In our daily research, we’re coming across more and more cases of Hepatitis A resulting from the consumption of items prepared by infected food service workers. Food safety manager must be on the lookout to prevent food-borne illness from every hazard, and preventing Hepatitis A infections creates some unique challenges.
Should Food Safety Managers Require Hepatitis A Vaccinations?
Symptoms of Hepatitis A may take up to two months to manifest making it difficult to know exactly when and where outbreaks initially begin. Some of the symptoms of this disease that affect the liver include:
- Stomach pain
- Loss of appetite
Health officials recommend that anyone who comes into contact with the Hepatitis A virus be vaccinated within 14 days of exposure.
Two of the major hotspots for Hepatitis outbreaks in the United States include Kentucky and fellow Midwestern state Michigan. In fact, outbreaks in these two states have prompted officials in the state of Indiana to strongly urge residents to be vaccinated before visiting.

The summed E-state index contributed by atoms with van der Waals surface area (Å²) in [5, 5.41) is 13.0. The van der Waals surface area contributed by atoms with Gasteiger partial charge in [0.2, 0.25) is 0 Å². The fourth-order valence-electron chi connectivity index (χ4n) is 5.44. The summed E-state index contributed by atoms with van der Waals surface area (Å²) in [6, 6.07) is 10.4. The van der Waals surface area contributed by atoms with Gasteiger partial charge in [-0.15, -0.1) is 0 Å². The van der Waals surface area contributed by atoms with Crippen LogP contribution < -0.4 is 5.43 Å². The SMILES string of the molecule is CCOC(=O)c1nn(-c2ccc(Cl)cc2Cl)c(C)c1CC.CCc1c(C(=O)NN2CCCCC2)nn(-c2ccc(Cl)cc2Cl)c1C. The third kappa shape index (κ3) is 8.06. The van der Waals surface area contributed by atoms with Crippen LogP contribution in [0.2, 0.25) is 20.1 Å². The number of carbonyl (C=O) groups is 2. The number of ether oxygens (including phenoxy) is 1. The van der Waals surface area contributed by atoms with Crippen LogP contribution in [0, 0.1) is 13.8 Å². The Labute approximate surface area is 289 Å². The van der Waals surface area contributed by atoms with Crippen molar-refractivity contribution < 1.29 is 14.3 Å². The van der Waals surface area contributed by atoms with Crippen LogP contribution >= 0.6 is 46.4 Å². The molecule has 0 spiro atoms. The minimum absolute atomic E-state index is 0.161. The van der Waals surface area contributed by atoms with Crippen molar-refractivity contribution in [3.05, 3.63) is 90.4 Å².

Being vaccinated whether or not you’ve come into contact with the virus can be an effective way to protect your product from contamination by a sick staff member. A few major chains, including McDonalds, are jumping on board with vaccination as prevention by voluntarily vaccinating their employees against the virus, specifically in hotbed states such as Michigan and Kentucky.
In a recent state-by-state survey of Hepatitis A cases this, Minnesota reports that cases are within traditional ranges so far in 2018, and none have been traced back to the food service industry. However, with cases in other states on the rise, food safety managers should still be aware of the risks of this virus.
Do you feel food service workers should receive a Hepatitis A vaccination, or should it be left to a case-by-case basis?